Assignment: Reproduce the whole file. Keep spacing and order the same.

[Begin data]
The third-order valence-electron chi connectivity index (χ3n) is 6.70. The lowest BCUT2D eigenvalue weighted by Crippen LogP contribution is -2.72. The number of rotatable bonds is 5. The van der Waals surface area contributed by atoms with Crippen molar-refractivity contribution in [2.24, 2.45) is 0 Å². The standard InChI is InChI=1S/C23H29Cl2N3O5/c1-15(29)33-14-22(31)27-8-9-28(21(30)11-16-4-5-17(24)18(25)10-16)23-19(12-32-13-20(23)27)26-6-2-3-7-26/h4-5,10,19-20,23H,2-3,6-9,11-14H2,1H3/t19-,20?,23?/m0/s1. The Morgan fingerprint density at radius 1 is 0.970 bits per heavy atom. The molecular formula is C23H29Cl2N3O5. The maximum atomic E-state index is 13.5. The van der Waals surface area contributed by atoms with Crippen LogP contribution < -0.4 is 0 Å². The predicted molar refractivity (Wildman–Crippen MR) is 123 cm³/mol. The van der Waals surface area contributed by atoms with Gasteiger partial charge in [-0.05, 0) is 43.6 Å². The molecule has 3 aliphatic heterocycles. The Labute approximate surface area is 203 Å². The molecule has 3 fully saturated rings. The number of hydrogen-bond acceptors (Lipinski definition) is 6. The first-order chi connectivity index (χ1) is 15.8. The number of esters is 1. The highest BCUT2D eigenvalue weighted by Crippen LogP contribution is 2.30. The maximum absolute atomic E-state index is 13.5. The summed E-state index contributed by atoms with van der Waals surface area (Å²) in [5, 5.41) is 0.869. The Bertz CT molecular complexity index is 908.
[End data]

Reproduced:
The third-order valence-electron chi connectivity index (χ3n) is 6.70. The lowest BCUT2D eigenvalue weighted by Crippen LogP contribution is -2.72. The number of rotatable bonds is 5. The van der Waals surface area contributed by atoms with Crippen molar-refractivity contribution in [2.24, 2.45) is 0 Å². The standard InChI is InChI=1S/C23H29Cl2N3O5/c1-15(29)33-14-22(31)27-8-9-28(21(30)11-16-4-5-17(24)18(25)10-16)23-19(12-32-13-20(23)27)26-6-2-3-7-26/h4-5,10,19-20,23H,2-3,6-9,11-14H2,1H3/t19-,20?,23?/m0/s1. The Morgan fingerprint density at radius 1 is 0.970 bits per heavy atom. The molecular formula is C23H29Cl2N3O5. The maximum atomic E-state index is 13.5. The van der Waals surface area contributed by atoms with Crippen LogP contribution < -0.4 is 0 Å². The predicted molar refractivity (Wildman–Crippen MR) is 123 cm³/mol. The van der Waals surface area contributed by atoms with Gasteiger partial charge in [-0.05, 0) is 43.6 Å². The molecule has 3 aliphatic heterocycles. The Labute approximate surface area is 203 Å². The molecule has 3 fully saturated rings. The number of hydrogen-bond acceptors (Lipinski definition) is 6. The first-order chi connectivity index (χ1) is 15.8. The number of esters is 1. The highest BCUT2D eigenvalue weighted by Crippen LogP contribution is 2.30. The maximum absolute atomic E-state index is 13.5. The summed E-state index contributed by atoms with van der Waals surface area (Å²) in [5, 5.41) is 0.869. The Bertz CT molecular complexity index is 908.